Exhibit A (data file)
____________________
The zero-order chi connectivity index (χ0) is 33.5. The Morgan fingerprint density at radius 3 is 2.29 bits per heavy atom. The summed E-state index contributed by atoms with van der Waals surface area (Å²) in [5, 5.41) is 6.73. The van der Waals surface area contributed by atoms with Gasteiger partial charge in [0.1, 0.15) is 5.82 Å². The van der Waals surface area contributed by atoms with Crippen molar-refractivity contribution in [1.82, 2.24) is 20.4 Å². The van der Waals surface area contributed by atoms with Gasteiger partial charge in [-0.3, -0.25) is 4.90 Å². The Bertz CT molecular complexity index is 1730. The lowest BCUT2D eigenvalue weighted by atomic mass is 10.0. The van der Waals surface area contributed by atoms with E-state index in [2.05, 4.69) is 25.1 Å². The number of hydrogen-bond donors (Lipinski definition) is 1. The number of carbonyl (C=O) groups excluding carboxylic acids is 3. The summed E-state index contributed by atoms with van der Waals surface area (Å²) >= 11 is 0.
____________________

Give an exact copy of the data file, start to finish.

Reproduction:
The zero-order chi connectivity index (χ0) is 33.5. The Morgan fingerprint density at radius 3 is 2.29 bits per heavy atom. The summed E-state index contributed by atoms with van der Waals surface area (Å²) in [5, 5.41) is 6.73. The van der Waals surface area contributed by atoms with Gasteiger partial charge in [0.1, 0.15) is 5.82 Å². The van der Waals surface area contributed by atoms with Crippen molar-refractivity contribution in [1.82, 2.24) is 20.4 Å². The van der Waals surface area contributed by atoms with Gasteiger partial charge in [-0.3, -0.25) is 4.90 Å². The Bertz CT molecular complexity index is 1730. The lowest BCUT2D eigenvalue weighted by atomic mass is 10.0. The van der Waals surface area contributed by atoms with E-state index in [2.05, 4.69) is 25.1 Å². The number of hydrogen-bond donors (Lipinski definition) is 1. The number of carbonyl (C=O) groups excluding carboxylic acids is 3. The summed E-state index contributed by atoms with van der Waals surface area (Å²) >= 11 is 0.